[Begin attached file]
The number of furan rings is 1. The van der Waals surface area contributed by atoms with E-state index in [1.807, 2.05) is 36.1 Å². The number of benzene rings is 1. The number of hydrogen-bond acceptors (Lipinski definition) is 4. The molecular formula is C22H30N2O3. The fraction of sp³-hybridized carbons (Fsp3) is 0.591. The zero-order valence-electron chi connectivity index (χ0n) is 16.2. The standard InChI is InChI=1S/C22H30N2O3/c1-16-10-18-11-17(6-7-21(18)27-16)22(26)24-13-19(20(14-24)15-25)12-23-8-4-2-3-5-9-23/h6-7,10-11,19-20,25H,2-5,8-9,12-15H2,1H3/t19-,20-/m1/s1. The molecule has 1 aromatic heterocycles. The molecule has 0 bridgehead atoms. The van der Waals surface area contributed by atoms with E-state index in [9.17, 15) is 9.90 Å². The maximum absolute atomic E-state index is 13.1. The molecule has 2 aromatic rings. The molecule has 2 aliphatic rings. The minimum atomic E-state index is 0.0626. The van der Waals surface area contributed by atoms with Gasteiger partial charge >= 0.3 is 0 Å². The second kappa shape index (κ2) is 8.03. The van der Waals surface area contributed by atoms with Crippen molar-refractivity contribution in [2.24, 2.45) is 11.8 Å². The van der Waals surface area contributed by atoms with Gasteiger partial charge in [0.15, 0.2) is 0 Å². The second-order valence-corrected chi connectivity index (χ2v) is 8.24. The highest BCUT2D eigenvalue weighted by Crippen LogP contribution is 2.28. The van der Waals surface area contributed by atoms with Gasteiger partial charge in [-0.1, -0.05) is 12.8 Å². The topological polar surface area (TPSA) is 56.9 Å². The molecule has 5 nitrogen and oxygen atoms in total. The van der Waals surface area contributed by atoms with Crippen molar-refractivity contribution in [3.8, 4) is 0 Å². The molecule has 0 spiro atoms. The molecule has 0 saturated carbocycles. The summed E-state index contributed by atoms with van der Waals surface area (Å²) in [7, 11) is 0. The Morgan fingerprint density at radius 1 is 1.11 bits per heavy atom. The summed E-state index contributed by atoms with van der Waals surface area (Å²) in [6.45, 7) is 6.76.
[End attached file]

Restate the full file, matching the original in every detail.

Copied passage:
The number of furan rings is 1. The van der Waals surface area contributed by atoms with E-state index in [1.807, 2.05) is 36.1 Å². The number of benzene rings is 1. The number of hydrogen-bond acceptors (Lipinski definition) is 4. The molecular formula is C22H30N2O3. The fraction of sp³-hybridized carbons (Fsp3) is 0.591. The zero-order valence-electron chi connectivity index (χ0n) is 16.2. The standard InChI is InChI=1S/C22H30N2O3/c1-16-10-18-11-17(6-7-21(18)27-16)22(26)24-13-19(20(14-24)15-25)12-23-8-4-2-3-5-9-23/h6-7,10-11,19-20,25H,2-5,8-9,12-15H2,1H3/t19-,20-/m1/s1. The molecule has 1 aromatic heterocycles. The molecule has 0 bridgehead atoms. The van der Waals surface area contributed by atoms with E-state index in [9.17, 15) is 9.90 Å². The maximum absolute atomic E-state index is 13.1. The molecule has 2 aromatic rings. The molecule has 2 aliphatic rings. The minimum atomic E-state index is 0.0626. The van der Waals surface area contributed by atoms with Gasteiger partial charge >= 0.3 is 0 Å². The second kappa shape index (κ2) is 8.03. The van der Waals surface area contributed by atoms with Crippen molar-refractivity contribution in [2.24, 2.45) is 11.8 Å². The van der Waals surface area contributed by atoms with Gasteiger partial charge in [0.15, 0.2) is 0 Å². The second-order valence-corrected chi connectivity index (χ2v) is 8.24. The highest BCUT2D eigenvalue weighted by Crippen LogP contribution is 2.28. The van der Waals surface area contributed by atoms with Gasteiger partial charge in [-0.1, -0.05) is 12.8 Å². The topological polar surface area (TPSA) is 56.9 Å². The molecule has 5 nitrogen and oxygen atoms in total. The van der Waals surface area contributed by atoms with Crippen molar-refractivity contribution in [3.8, 4) is 0 Å². The molecule has 0 spiro atoms. The molecule has 0 saturated carbocycles. The summed E-state index contributed by atoms with van der Waals surface area (Å²) in [7, 11) is 0. The Morgan fingerprint density at radius 1 is 1.11 bits per heavy atom. The summed E-state index contributed by atoms with van der Waals surface area (Å²) in [6.45, 7) is 6.76.